The Norway oil industry was in shock when the largest party in the country withdrew support for exploratory drilling off the natural wonder in the Arctic; the Lofoten islands.
The Labour party’s move created a vast parliamentary majority against oil exploration in those offshore areas because the polluting fossil fuel made Norway one of the world’s most affluent countries.
Approximately 1.6 million barrels of oil are pumped out daily from its offshore operations.
Gaining access to the oil supplies in the Lofoten islands is of enormous importance for the country to maintain production levels, announced Norway’s largest oil producer, “Equinor ASA.” It is believed that beneath the seabed off the Lofoten archipelago, there are between 1 billion to 3 billion barrels of oil. Norway’s coalition government made political deals according to which those areas had been kept off-limits for years.
The chief of the Norwegian Oil and Gas Association, Karl Eirik, told Bloomberg that the industry is very disappointed because it doesn’t provide the predictability they depend on.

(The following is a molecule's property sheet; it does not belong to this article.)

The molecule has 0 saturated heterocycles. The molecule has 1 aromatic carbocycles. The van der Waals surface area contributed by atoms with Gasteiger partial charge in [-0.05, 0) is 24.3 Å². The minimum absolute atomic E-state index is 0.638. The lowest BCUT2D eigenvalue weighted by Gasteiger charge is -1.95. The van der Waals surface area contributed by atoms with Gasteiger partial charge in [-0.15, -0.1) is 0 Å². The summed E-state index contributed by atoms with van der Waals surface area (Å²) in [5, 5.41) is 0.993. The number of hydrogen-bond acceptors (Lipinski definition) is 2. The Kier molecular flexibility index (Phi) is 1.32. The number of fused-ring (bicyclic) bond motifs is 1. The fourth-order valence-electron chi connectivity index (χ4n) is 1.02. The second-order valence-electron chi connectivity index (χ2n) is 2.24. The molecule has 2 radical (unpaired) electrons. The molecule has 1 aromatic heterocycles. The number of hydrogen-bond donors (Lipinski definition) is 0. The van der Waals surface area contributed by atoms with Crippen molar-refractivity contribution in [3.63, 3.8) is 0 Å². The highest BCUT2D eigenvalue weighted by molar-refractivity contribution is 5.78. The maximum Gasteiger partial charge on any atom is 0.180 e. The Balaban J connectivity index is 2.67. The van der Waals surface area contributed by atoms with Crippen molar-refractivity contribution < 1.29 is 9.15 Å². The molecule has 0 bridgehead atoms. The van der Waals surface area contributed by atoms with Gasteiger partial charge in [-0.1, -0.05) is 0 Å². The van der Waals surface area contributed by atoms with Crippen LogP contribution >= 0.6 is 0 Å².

The leader of the Labour’s opposition, Jonas Gahr Store, exposed a rift as the leadership tried to reflect the population’s environmental concerns. But at the same time, the party is aiming to support the worker’s unions in the oil industry as well.
The store announced that his party would support the oil industry only if the oil firms commit to a deadline for doing all operations emissions-free. Industry Energy, which is Norway’s most significant oil union, has criticized the Labour party for its latest announcement.
Union’s leader Frode Alfheim told the Sydney Morning Herald that this stance creates imbalances in the policy discussions, which are not acceptable.
“Many will wonder what Labour stands for.”
It comes after Norway’s government gave $1trillion to the world’s biggest sovereign wealth oil fund to invest in renewable energy projects.
The whole wealth accumulated from fossil fuels is being used for future profits in renewable energy. Many countries and industries throughout the world have started fossil fuel divestment strategies.
Norway’s oil funds have declared that they are not going to invest in 134 oil and gas companies, but they will redirect the money in oil firms such as Shell and BP that have renewable energy divisions.
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Image Credit: The northern lights above Hamnoya, a fishing village in the Lofoten Islands/Getty